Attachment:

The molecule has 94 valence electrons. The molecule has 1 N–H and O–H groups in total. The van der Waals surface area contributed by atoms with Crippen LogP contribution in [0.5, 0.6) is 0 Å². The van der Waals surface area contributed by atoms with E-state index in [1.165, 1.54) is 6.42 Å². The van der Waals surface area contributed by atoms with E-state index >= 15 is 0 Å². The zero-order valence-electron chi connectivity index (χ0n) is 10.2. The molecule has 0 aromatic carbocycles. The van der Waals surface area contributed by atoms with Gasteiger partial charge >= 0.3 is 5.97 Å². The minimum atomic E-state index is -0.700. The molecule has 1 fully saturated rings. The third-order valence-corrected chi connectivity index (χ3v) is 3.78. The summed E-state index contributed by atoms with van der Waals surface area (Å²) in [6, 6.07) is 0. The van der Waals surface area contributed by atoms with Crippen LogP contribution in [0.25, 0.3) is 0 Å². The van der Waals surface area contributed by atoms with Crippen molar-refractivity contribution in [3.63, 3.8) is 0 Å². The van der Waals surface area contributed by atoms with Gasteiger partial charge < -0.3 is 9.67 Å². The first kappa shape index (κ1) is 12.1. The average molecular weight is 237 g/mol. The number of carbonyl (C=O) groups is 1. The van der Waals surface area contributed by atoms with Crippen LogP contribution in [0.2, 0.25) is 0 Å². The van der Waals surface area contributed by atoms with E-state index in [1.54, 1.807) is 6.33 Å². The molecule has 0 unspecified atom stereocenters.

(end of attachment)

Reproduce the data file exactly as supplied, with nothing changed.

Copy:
The molecule has 94 valence electrons. The molecule has 1 N–H and O–H groups in total. The van der Waals surface area contributed by atoms with Crippen LogP contribution in [0.5, 0.6) is 0 Å². The van der Waals surface area contributed by atoms with E-state index in [1.165, 1.54) is 6.42 Å². The van der Waals surface area contributed by atoms with E-state index >= 15 is 0 Å². The zero-order valence-electron chi connectivity index (χ0n) is 10.2. The molecule has 0 aromatic carbocycles. The van der Waals surface area contributed by atoms with Gasteiger partial charge >= 0.3 is 5.97 Å². The minimum atomic E-state index is -0.700. The molecule has 1 fully saturated rings. The third-order valence-corrected chi connectivity index (χ3v) is 3.78. The summed E-state index contributed by atoms with van der Waals surface area (Å²) in [6, 6.07) is 0. The van der Waals surface area contributed by atoms with Crippen LogP contribution in [0.25, 0.3) is 0 Å². The van der Waals surface area contributed by atoms with Crippen molar-refractivity contribution in [3.63, 3.8) is 0 Å². The van der Waals surface area contributed by atoms with Gasteiger partial charge < -0.3 is 9.67 Å². The first kappa shape index (κ1) is 12.1. The average molecular weight is 237 g/mol. The number of carbonyl (C=O) groups is 1. The van der Waals surface area contributed by atoms with Crippen LogP contribution in [0.2, 0.25) is 0 Å². The van der Waals surface area contributed by atoms with E-state index in [1.54, 1.807) is 6.33 Å². The molecule has 0 unspecified atom stereocenters.